WhatsApp is continuing to open itself up to business use: in January 2018, WhatsApp launched a business app for smaller companies. On 1 August, the WhatsApp Business API for larger companies was presented that is currently being tested by chosen companies such as Uber, Booking.com, KLM and Singapore Airlines. We have analysed the new API for you and inform you what this innovation means for your customer communication via WhatsApp.
The new service runs for recipients in the conventional WhatsApp application. A Business Account is required for use as a company, which must be created via the Facebook Business Manager (WhatsApp was acquired by Facebook in 2016).
Setting up the WhatsApp Business API and chatting with customers will possibly be free-of-charge. WhatsApp Inc. is not presently providing any specific details about possible costs. However, what appears certain is that a charge will be levied for notifications sent by companies to their customers. And hosting the API - which is not a simple matter - is the responsibility of the company using the service.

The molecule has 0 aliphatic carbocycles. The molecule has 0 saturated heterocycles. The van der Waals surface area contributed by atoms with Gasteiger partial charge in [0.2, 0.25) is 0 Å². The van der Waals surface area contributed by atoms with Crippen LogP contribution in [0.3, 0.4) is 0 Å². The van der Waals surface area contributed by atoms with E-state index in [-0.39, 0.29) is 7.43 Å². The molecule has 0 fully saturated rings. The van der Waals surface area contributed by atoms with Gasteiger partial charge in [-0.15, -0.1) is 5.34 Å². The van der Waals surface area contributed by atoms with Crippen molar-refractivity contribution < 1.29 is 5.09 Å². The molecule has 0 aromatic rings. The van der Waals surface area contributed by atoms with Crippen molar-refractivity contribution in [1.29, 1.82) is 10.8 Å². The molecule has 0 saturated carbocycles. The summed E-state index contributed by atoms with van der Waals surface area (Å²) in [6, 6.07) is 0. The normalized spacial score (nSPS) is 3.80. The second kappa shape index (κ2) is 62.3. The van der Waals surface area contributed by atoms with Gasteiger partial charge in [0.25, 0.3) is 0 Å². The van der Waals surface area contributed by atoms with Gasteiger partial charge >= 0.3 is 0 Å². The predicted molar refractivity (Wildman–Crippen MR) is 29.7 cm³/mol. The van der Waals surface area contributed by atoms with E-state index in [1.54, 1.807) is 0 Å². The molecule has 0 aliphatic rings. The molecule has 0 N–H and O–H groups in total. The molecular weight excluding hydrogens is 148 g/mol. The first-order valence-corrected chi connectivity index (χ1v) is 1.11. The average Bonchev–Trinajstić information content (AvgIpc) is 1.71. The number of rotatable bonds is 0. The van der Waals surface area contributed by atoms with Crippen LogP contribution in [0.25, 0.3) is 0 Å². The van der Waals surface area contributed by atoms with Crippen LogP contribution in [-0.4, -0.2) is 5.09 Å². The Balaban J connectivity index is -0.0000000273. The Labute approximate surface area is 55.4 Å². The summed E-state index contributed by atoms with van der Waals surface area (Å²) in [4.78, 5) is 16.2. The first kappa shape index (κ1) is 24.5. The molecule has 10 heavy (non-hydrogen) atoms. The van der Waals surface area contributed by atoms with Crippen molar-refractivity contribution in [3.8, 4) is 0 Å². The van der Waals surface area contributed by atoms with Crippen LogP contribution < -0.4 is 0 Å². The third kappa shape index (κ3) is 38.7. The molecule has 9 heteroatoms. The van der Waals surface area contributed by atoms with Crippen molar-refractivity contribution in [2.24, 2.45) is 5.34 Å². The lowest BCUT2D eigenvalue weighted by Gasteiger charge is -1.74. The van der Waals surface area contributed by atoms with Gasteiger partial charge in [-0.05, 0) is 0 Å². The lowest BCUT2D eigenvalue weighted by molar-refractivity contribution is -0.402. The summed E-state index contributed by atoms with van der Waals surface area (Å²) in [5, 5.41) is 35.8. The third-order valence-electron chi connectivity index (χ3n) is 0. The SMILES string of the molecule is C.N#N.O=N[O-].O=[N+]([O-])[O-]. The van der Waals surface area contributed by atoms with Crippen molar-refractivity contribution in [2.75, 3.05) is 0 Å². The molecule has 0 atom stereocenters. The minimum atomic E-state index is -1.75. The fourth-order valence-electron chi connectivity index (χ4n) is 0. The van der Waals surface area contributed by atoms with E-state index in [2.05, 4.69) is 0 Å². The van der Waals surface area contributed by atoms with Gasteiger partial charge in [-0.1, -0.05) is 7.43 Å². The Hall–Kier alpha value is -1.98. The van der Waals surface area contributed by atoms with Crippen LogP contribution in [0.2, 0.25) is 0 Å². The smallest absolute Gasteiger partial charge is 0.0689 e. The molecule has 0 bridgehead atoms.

Customer support - yes, broadcasts - no
First and foremost, the WhatsApp Business API is intended to facilitate direct, real-time communication in customer service. Users are provided with a simple way of requesting status queries or making support enquiries.
Bulk mailing of messages via WhatsApp (“broadcast”) is currently not the focus and is only possible via the WhatsApp Business API in a very limited way. This is due to, among other things, the throughput limit of only 15 messages per second, as indicated by the API documentation.
For the reliable sending of e.g. WhatsApp newsletters, companies are better advised to use third party services such as those we offer including WhatsATool and websms WhatsApp. We achieve considerably bigger throughput rates using our specially developed solutions for WhatsApp bulk mailing.
What can the WhatsApp Business API do, and what can it not do?
The following is indicated by the API documentation:
- send and receive messages
- send and receive attachments – videos cannot be sent, but they can be received
- click-to-chat buttons for websites and Facebook
- real group chat
- simple opt-in process, but users must consent to the communication
- incoming messages can be replied to within 24 hours, after this time this is only possible with additional restrictions and subject to a fee
- new concept of message templates – must be approved by Facebook
- the templates support placeholders (e.g. for customer numbers) and multiple languages (depending on the origin of the user)
- own landline number can be used as a WhatsApp phone number
- no broadcasts – individual sending with a limit of 15 messages per second
The trouble: hosting the API